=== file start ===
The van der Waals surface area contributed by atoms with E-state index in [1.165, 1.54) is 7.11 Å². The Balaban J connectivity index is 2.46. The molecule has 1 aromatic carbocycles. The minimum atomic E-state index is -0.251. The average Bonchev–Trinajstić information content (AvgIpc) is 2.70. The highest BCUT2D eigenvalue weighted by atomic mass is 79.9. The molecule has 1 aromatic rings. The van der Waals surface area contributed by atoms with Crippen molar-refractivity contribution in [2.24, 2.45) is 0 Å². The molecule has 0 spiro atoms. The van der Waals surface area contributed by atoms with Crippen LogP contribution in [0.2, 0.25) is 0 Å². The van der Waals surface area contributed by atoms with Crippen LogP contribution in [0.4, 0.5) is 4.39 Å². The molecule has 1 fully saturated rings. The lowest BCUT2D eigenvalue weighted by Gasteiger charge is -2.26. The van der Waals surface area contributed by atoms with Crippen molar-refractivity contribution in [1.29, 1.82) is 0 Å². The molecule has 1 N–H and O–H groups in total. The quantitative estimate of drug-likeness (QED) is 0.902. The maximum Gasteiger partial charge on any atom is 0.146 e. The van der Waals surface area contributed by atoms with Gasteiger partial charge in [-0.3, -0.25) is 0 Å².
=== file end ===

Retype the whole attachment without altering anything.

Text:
The van der Waals surface area contributed by atoms with E-state index in [1.165, 1.54) is 7.11 Å². The Balaban J connectivity index is 2.46. The molecule has 1 aromatic carbocycles. The minimum atomic E-state index is -0.251. The average Bonchev–Trinajstić information content (AvgIpc) is 2.70. The highest BCUT2D eigenvalue weighted by atomic mass is 79.9. The molecule has 1 aromatic rings. The van der Waals surface area contributed by atoms with Crippen molar-refractivity contribution in [2.24, 2.45) is 0 Å². The molecule has 0 spiro atoms. The van der Waals surface area contributed by atoms with Crippen LogP contribution in [0.2, 0.25) is 0 Å². The van der Waals surface area contributed by atoms with Crippen LogP contribution in [0.4, 0.5) is 4.39 Å². The molecule has 1 fully saturated rings. The lowest BCUT2D eigenvalue weighted by Gasteiger charge is -2.26. The van der Waals surface area contributed by atoms with Crippen molar-refractivity contribution in [1.29, 1.82) is 0 Å². The molecule has 1 N–H and O–H groups in total. The quantitative estimate of drug-likeness (QED) is 0.902. The maximum Gasteiger partial charge on any atom is 0.146 e. The van der Waals surface area contributed by atoms with Gasteiger partial charge in [-0.3, -0.25) is 0 Å².